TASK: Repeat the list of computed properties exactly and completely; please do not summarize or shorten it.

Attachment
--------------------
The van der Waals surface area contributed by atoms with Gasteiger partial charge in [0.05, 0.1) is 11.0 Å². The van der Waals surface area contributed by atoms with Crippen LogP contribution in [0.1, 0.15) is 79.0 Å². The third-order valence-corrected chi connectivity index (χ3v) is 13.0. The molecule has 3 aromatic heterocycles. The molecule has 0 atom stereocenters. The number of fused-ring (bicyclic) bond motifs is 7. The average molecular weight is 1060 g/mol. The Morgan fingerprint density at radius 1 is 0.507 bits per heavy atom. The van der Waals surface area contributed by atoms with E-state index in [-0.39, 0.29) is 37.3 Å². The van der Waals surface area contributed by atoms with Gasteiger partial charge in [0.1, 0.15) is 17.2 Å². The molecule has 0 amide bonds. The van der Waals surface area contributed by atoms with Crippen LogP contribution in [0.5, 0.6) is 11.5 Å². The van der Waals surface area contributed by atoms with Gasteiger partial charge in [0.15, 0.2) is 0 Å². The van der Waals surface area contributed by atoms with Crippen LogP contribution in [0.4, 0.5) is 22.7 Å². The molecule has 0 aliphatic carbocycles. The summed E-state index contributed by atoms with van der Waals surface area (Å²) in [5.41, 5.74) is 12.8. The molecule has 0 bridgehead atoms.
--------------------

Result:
The van der Waals surface area contributed by atoms with Gasteiger partial charge in [0.05, 0.1) is 11.0 Å². The van der Waals surface area contributed by atoms with Crippen LogP contribution in [0.1, 0.15) is 79.0 Å². The third-order valence-corrected chi connectivity index (χ3v) is 13.0. The molecule has 3 aromatic heterocycles. The molecule has 0 atom stereocenters. The number of fused-ring (bicyclic) bond motifs is 7. The average molecular weight is 1060 g/mol. The Morgan fingerprint density at radius 1 is 0.507 bits per heavy atom. The van der Waals surface area contributed by atoms with E-state index in [-0.39, 0.29) is 37.3 Å². The van der Waals surface area contributed by atoms with Gasteiger partial charge in [0.1, 0.15) is 17.2 Å². The molecule has 0 amide bonds. The van der Waals surface area contributed by atoms with Crippen LogP contribution in [0.5, 0.6) is 11.5 Å². The van der Waals surface area contributed by atoms with Gasteiger partial charge in [0.15, 0.2) is 0 Å². The van der Waals surface area contributed by atoms with Crippen LogP contribution in [0.4, 0.5) is 22.7 Å². The molecule has 0 aliphatic carbocycles. The summed E-state index contributed by atoms with van der Waals surface area (Å²) in [5.41, 5.74) is 12.8. The molecule has 0 bridgehead atoms.